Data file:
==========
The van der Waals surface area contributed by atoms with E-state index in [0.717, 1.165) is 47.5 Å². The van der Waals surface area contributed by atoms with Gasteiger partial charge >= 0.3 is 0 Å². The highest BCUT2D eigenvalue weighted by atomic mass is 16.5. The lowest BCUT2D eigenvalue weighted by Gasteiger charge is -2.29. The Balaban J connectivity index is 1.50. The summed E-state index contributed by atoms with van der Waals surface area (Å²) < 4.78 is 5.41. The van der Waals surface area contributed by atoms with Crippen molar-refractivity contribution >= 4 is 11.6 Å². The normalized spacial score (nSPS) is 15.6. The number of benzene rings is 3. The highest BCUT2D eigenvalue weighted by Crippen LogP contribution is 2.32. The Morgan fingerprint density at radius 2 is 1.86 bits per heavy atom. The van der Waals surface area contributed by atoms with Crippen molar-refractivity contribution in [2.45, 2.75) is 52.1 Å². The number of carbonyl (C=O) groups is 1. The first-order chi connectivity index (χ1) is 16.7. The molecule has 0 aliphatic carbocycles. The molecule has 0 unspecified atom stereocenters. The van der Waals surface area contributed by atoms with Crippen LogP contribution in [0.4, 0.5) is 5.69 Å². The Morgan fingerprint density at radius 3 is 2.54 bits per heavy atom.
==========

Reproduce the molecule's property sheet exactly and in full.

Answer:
The van der Waals surface area contributed by atoms with E-state index in [0.717, 1.165) is 47.5 Å². The van der Waals surface area contributed by atoms with Gasteiger partial charge >= 0.3 is 0 Å². The highest BCUT2D eigenvalue weighted by atomic mass is 16.5. The lowest BCUT2D eigenvalue weighted by Gasteiger charge is -2.29. The Balaban J connectivity index is 1.50. The summed E-state index contributed by atoms with van der Waals surface area (Å²) < 4.78 is 5.41. The van der Waals surface area contributed by atoms with Crippen molar-refractivity contribution >= 4 is 11.6 Å². The normalized spacial score (nSPS) is 15.6. The number of benzene rings is 3. The highest BCUT2D eigenvalue weighted by Crippen LogP contribution is 2.32. The Morgan fingerprint density at radius 2 is 1.86 bits per heavy atom. The van der Waals surface area contributed by atoms with Crippen molar-refractivity contribution in [2.45, 2.75) is 52.1 Å². The number of carbonyl (C=O) groups is 1. The first-order chi connectivity index (χ1) is 16.7. The molecule has 0 aliphatic carbocycles. The molecule has 0 unspecified atom stereocenters. The van der Waals surface area contributed by atoms with Crippen LogP contribution in [0.4, 0.5) is 5.69 Å². The Morgan fingerprint density at radius 3 is 2.54 bits per heavy atom.